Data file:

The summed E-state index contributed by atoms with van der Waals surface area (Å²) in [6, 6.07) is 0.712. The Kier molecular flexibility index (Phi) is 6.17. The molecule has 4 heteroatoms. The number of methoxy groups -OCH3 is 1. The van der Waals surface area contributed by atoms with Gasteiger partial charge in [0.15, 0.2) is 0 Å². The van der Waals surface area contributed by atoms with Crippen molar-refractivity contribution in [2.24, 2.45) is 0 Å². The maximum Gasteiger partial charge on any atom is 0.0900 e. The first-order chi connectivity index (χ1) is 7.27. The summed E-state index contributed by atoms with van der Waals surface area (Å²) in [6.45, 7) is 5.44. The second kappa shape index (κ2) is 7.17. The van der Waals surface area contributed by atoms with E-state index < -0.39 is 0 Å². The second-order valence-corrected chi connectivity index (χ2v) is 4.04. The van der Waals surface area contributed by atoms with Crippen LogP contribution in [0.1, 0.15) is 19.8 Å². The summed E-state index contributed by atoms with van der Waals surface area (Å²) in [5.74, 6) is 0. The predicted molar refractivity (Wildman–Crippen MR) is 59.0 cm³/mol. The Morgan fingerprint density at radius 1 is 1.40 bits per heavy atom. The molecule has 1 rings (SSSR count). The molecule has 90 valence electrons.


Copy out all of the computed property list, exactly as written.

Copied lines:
The summed E-state index contributed by atoms with van der Waals surface area (Å²) in [6, 6.07) is 0.712. The Kier molecular flexibility index (Phi) is 6.17. The molecule has 4 heteroatoms. The number of methoxy groups -OCH3 is 1. The van der Waals surface area contributed by atoms with Gasteiger partial charge in [0.15, 0.2) is 0 Å². The van der Waals surface area contributed by atoms with Crippen molar-refractivity contribution in [2.24, 2.45) is 0 Å². The maximum Gasteiger partial charge on any atom is 0.0900 e. The first-order chi connectivity index (χ1) is 7.27. The summed E-state index contributed by atoms with van der Waals surface area (Å²) in [6.45, 7) is 5.44. The second kappa shape index (κ2) is 7.17. The van der Waals surface area contributed by atoms with E-state index < -0.39 is 0 Å². The second-order valence-corrected chi connectivity index (χ2v) is 4.04. The van der Waals surface area contributed by atoms with Crippen LogP contribution in [0.1, 0.15) is 19.8 Å². The summed E-state index contributed by atoms with van der Waals surface area (Å²) in [5.74, 6) is 0. The predicted molar refractivity (Wildman–Crippen MR) is 59.0 cm³/mol. The Morgan fingerprint density at radius 1 is 1.40 bits per heavy atom. The molecule has 1 rings (SSSR count). The molecule has 90 valence electrons.